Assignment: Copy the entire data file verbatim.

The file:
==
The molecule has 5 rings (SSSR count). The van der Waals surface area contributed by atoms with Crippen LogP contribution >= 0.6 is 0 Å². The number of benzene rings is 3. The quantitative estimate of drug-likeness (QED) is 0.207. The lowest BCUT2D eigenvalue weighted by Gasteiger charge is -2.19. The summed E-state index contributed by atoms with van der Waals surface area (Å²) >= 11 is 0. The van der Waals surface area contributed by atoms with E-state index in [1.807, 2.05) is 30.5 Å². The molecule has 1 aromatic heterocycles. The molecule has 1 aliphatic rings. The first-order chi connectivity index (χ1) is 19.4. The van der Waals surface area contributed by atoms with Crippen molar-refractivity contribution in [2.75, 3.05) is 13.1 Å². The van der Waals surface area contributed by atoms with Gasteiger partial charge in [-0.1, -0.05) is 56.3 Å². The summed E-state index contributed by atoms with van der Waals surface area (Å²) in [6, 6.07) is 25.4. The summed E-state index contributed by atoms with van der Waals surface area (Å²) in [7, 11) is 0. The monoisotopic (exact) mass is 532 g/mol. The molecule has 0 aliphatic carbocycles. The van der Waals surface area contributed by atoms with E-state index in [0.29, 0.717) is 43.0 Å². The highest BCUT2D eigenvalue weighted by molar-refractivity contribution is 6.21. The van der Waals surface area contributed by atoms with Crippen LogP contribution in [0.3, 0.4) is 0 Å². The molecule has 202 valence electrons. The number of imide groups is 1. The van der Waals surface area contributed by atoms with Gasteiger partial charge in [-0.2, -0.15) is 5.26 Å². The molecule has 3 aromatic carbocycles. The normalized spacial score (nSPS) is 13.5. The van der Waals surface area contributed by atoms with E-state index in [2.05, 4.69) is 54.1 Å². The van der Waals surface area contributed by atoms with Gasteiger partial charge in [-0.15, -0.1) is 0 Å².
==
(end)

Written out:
The molecule has 5 rings (SSSR count). The van der Waals surface area contributed by atoms with Crippen LogP contribution >= 0.6 is 0 Å². The number of benzene rings is 3. The quantitative estimate of drug-likeness (QED) is 0.207. The lowest BCUT2D eigenvalue weighted by Gasteiger charge is -2.19. The summed E-state index contributed by atoms with van der Waals surface area (Å²) >= 11 is 0. The van der Waals surface area contributed by atoms with E-state index in [1.807, 2.05) is 30.5 Å². The molecule has 1 aromatic heterocycles. The molecule has 1 aliphatic rings. The first-order chi connectivity index (χ1) is 19.4. The van der Waals surface area contributed by atoms with Crippen molar-refractivity contribution in [2.75, 3.05) is 13.1 Å². The van der Waals surface area contributed by atoms with Gasteiger partial charge in [-0.1, -0.05) is 56.3 Å². The summed E-state index contributed by atoms with van der Waals surface area (Å²) in [6, 6.07) is 25.4. The summed E-state index contributed by atoms with van der Waals surface area (Å²) in [7, 11) is 0. The monoisotopic (exact) mass is 532 g/mol. The molecule has 0 aliphatic carbocycles. The van der Waals surface area contributed by atoms with E-state index in [0.29, 0.717) is 43.0 Å². The highest BCUT2D eigenvalue weighted by molar-refractivity contribution is 6.21. The van der Waals surface area contributed by atoms with Crippen LogP contribution in [0.3, 0.4) is 0 Å². The molecule has 202 valence electrons. The number of imide groups is 1. The van der Waals surface area contributed by atoms with Gasteiger partial charge in [-0.2, -0.15) is 5.26 Å². The molecule has 3 aromatic carbocycles. The normalized spacial score (nSPS) is 13.5. The van der Waals surface area contributed by atoms with E-state index in [2.05, 4.69) is 54.1 Å². The van der Waals surface area contributed by atoms with Gasteiger partial charge in [-0.15, -0.1) is 0 Å².